Crossing the Cultural Divide

Abdelilah Salim Sehlaoui argues that language educators must develop cross-cultural communicative competence

There is an increasing demand for effective critical cross-cultural communicative competence (CCCCC) in language professionals in general and TESOL (Teachers of English to Speakers of Other Languages) professionals, in particular, who also possess a critical pedagogical and technological competence. The reason behind this is the increasing number of culturally and linguistically diverse students, as well as the global socio-economic and political technological developments of our times.

To develop critical cross-cultural communicative and critical pedagogical competence with a technological element, Sehlaoui (2011) proposes a unique theoretical and practical model that is based on a critical conceptualization of culture. Culture is defined in this model as a dynamic process within a given social context in which individuals are in a constant struggle for representation and the need to have an authentic voice. The language classroom, like any other social situation, is an example of such a context. Each individual in the classroom must be considered to be culturally unique. Within the same culture, we can find many co-cultures (especially of dominating and dominated cultures, in terms of gender, race, language, social class, physical disability, etc...) that yield some lived antagonistic relations, which can hinder the development of a CCCCC. To develop such competence in language educators, Sehlaoui (2011) argues not only for the need of a curricular model which aims at providing a comprehensive theoretical framework for developing cross-cultural communicative competence in language and TESOL professionals, but also for the need of a more critically-based perspective on the development of this competence in language educators.

The questions that are often addressed by professionals, who believe in education that aims at empowering teachers and learners and at enabling them to reconstruct society to better serve the interests of all groups of people, are: (1) How can a teacher teach in such a widely diversified society?; (2) What sort of curriculum should be developed?; (3) Are all students taught the same curriculum?; (4) What teaching strategies are used?; (5) Are teachers aware of the hidden curriculum?; (6) If they are, what do they do about it?; (7) Do language teacher education programs really prepare teachers for such challenges?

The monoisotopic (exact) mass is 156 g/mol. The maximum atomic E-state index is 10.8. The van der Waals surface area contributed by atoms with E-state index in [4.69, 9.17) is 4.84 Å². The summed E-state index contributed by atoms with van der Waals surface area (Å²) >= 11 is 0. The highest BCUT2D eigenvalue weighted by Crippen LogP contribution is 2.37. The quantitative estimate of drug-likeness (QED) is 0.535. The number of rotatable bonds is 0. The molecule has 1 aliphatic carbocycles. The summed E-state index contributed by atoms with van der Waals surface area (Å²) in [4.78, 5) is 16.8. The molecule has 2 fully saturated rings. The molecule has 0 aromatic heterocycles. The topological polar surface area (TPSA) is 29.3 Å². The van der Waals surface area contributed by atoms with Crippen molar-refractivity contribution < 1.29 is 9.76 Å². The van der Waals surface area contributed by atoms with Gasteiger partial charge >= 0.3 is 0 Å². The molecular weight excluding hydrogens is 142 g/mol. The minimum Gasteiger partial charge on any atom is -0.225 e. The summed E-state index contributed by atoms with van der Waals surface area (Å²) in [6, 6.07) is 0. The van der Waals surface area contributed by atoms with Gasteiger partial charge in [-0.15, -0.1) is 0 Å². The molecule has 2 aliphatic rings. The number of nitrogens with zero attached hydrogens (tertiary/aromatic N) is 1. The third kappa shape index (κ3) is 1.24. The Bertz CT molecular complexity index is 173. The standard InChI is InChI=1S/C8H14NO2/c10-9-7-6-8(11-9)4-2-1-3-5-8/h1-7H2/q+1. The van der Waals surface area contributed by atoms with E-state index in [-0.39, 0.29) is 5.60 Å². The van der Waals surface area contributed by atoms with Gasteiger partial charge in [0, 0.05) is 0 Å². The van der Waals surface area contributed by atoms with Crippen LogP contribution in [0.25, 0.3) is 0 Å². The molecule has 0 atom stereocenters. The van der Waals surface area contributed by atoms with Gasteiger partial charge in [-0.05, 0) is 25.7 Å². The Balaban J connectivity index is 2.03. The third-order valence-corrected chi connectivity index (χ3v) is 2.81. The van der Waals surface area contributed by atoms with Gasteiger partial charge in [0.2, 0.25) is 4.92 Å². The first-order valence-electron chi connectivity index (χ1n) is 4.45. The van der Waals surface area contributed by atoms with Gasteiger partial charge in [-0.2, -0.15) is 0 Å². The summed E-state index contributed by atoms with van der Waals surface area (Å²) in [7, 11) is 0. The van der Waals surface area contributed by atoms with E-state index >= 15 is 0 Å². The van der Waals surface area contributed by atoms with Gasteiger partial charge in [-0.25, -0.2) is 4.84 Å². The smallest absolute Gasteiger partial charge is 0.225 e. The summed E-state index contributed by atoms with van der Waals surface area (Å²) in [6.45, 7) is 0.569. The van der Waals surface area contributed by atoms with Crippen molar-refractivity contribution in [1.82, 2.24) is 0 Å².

In order to address such questions, language educators have to ground both the content and process of their instruction in their students’ lived experiences and a critical conceptualization of culture. Hegemonic practices and views have to be identified and dealt with appropriately. To teach language effectively, teachers need to utilize a multi-modal and rich repertoire of instructional strategies that builds on students’ learning styles and aims at developing critical thinking skills, analysis of alternative viewpoints, and social action skills (Giroux, 1992; Goodman, 1995; Grant & Sleeter, 2011; Sehlaoui, 2011; Shannon, 1992; and Sleeter & Grant, 1999).
To empower students through school experiences, Aronowitz and Giroux (1993) argue that “one of the key elements in their education must be that they acquire mastery of language and the capacity to think conceptually and critically” (p.158). This means that the strategy is to use school to develop in students the skills needed for social action for a better world. The following vignette is an example of such critical pedagogical approach: